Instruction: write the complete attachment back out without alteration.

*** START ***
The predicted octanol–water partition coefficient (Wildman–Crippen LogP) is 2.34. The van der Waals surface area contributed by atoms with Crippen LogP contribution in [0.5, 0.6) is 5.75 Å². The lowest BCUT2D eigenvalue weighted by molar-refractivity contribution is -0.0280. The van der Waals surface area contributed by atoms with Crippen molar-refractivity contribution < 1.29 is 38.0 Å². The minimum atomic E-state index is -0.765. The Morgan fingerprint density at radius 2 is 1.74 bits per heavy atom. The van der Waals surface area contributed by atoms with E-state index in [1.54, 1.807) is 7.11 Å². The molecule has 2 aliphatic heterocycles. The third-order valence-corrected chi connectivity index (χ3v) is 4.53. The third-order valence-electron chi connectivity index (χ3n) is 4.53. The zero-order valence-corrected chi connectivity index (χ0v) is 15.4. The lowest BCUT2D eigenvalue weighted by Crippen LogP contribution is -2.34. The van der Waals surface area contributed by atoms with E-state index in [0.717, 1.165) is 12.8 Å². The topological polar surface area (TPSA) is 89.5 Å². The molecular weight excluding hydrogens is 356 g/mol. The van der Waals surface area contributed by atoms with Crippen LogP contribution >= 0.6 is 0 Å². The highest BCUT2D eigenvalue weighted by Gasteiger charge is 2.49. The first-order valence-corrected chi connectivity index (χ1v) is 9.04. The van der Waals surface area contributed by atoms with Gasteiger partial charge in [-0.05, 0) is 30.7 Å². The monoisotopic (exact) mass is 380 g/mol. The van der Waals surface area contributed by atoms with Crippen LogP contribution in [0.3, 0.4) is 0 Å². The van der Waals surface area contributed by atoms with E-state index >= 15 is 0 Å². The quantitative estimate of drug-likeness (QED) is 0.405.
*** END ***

The predicted octanol–water partition coefficient (Wildman–Crippen LogP) is 2.34. The van der Waals surface area contributed by atoms with Crippen LogP contribution in [0.5, 0.6) is 5.75 Å². The lowest BCUT2D eigenvalue weighted by molar-refractivity contribution is -0.0280. The van der Waals surface area contributed by atoms with Crippen molar-refractivity contribution < 1.29 is 38.0 Å². The minimum atomic E-state index is -0.765. The Morgan fingerprint density at radius 2 is 1.74 bits per heavy atom. The van der Waals surface area contributed by atoms with E-state index in [1.54, 1.807) is 7.11 Å². The molecule has 2 aliphatic heterocycles. The third-order valence-corrected chi connectivity index (χ3v) is 4.53. The third-order valence-electron chi connectivity index (χ3n) is 4.53. The zero-order valence-corrected chi connectivity index (χ0v) is 15.4. The lowest BCUT2D eigenvalue weighted by Crippen LogP contribution is -2.34. The van der Waals surface area contributed by atoms with E-state index in [0.717, 1.165) is 12.8 Å². The topological polar surface area (TPSA) is 89.5 Å². The molecular weight excluding hydrogens is 356 g/mol. The van der Waals surface area contributed by atoms with Crippen LogP contribution >= 0.6 is 0 Å². The highest BCUT2D eigenvalue weighted by Gasteiger charge is 2.49. The first-order valence-corrected chi connectivity index (χ1v) is 9.04. The van der Waals surface area contributed by atoms with Gasteiger partial charge in [-0.05, 0) is 30.7 Å². The monoisotopic (exact) mass is 380 g/mol. The van der Waals surface area contributed by atoms with Crippen LogP contribution in [0.3, 0.4) is 0 Å². The van der Waals surface area contributed by atoms with E-state index >= 15 is 0 Å². The quantitative estimate of drug-likeness (QED) is 0.405.